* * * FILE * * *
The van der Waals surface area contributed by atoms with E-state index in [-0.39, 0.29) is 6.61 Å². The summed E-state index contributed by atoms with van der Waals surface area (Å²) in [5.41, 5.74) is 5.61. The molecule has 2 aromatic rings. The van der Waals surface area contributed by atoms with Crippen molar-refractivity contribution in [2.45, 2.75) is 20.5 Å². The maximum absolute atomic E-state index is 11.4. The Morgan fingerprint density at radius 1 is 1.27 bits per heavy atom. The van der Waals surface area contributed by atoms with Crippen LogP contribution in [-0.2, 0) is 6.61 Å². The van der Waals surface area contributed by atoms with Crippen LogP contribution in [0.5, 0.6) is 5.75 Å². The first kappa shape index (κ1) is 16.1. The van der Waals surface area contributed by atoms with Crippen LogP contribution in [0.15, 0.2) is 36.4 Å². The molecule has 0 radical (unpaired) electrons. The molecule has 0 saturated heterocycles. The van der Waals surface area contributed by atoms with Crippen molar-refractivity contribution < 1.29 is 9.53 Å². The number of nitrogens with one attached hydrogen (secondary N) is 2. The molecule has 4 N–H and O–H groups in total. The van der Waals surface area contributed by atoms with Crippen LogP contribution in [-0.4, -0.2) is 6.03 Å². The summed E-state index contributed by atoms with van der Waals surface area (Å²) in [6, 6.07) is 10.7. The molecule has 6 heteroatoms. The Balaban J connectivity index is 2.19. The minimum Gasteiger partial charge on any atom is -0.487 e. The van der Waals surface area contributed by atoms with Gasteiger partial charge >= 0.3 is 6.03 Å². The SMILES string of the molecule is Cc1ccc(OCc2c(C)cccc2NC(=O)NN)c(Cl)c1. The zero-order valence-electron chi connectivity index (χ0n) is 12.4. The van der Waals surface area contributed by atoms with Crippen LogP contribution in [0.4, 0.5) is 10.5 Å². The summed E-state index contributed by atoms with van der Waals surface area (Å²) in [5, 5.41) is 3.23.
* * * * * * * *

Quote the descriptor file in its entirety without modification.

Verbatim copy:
The van der Waals surface area contributed by atoms with E-state index in [-0.39, 0.29) is 6.61 Å². The summed E-state index contributed by atoms with van der Waals surface area (Å²) in [5.41, 5.74) is 5.61. The molecule has 2 aromatic rings. The van der Waals surface area contributed by atoms with Crippen molar-refractivity contribution in [2.45, 2.75) is 20.5 Å². The maximum absolute atomic E-state index is 11.4. The Morgan fingerprint density at radius 1 is 1.27 bits per heavy atom. The van der Waals surface area contributed by atoms with Crippen LogP contribution in [-0.2, 0) is 6.61 Å². The van der Waals surface area contributed by atoms with Crippen LogP contribution in [0.5, 0.6) is 5.75 Å². The first kappa shape index (κ1) is 16.1. The van der Waals surface area contributed by atoms with Crippen LogP contribution in [0.15, 0.2) is 36.4 Å². The molecule has 0 radical (unpaired) electrons. The molecule has 0 saturated heterocycles. The van der Waals surface area contributed by atoms with Crippen molar-refractivity contribution < 1.29 is 9.53 Å². The number of nitrogens with one attached hydrogen (secondary N) is 2. The molecule has 4 N–H and O–H groups in total. The van der Waals surface area contributed by atoms with Crippen LogP contribution in [-0.4, -0.2) is 6.03 Å². The summed E-state index contributed by atoms with van der Waals surface area (Å²) in [6, 6.07) is 10.7. The molecule has 6 heteroatoms. The Balaban J connectivity index is 2.19. The minimum Gasteiger partial charge on any atom is -0.487 e. The van der Waals surface area contributed by atoms with Gasteiger partial charge >= 0.3 is 6.03 Å². The SMILES string of the molecule is Cc1ccc(OCc2c(C)cccc2NC(=O)NN)c(Cl)c1. The zero-order valence-electron chi connectivity index (χ0n) is 12.4. The van der Waals surface area contributed by atoms with Crippen LogP contribution in [0.4, 0.5) is 10.5 Å². The summed E-state index contributed by atoms with van der Waals surface area (Å²) in [5, 5.41) is 3.23.